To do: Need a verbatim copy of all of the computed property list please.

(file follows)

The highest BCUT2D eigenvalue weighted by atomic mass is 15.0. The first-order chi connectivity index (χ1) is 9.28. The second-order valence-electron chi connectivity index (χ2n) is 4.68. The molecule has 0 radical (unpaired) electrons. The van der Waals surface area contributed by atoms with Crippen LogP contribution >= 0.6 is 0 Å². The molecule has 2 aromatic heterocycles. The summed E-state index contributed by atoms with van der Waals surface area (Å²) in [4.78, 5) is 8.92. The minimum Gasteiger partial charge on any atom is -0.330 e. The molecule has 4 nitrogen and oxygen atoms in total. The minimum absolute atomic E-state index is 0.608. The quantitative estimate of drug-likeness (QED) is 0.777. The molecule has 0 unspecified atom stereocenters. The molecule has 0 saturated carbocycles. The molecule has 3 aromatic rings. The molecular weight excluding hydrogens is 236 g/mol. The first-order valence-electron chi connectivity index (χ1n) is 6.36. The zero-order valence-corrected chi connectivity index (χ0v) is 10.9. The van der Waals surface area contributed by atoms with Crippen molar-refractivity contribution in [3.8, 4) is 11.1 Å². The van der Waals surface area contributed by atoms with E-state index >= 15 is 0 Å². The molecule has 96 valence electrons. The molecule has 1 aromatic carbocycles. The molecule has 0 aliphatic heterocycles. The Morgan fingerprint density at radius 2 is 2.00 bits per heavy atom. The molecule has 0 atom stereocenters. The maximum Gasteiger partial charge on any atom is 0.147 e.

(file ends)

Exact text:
The highest BCUT2D eigenvalue weighted by atomic mass is 15.0. The first-order chi connectivity index (χ1) is 9.28. The second-order valence-electron chi connectivity index (χ2n) is 4.68. The molecule has 0 radical (unpaired) electrons. The van der Waals surface area contributed by atoms with Crippen LogP contribution >= 0.6 is 0 Å². The molecule has 2 aromatic heterocycles. The summed E-state index contributed by atoms with van der Waals surface area (Å²) in [4.78, 5) is 8.92. The minimum Gasteiger partial charge on any atom is -0.330 e. The molecule has 4 nitrogen and oxygen atoms in total. The minimum absolute atomic E-state index is 0.608. The quantitative estimate of drug-likeness (QED) is 0.777. The molecule has 0 unspecified atom stereocenters. The molecule has 0 saturated carbocycles. The molecule has 3 aromatic rings. The molecular weight excluding hydrogens is 236 g/mol. The first-order valence-electron chi connectivity index (χ1n) is 6.36. The zero-order valence-corrected chi connectivity index (χ0v) is 10.9. The van der Waals surface area contributed by atoms with Crippen molar-refractivity contribution in [3.8, 4) is 11.1 Å². The van der Waals surface area contributed by atoms with E-state index >= 15 is 0 Å². The molecule has 96 valence electrons. The molecule has 1 aromatic carbocycles. The molecule has 0 aliphatic heterocycles. The Morgan fingerprint density at radius 2 is 2.00 bits per heavy atom. The molecule has 0 atom stereocenters. The maximum Gasteiger partial charge on any atom is 0.147 e.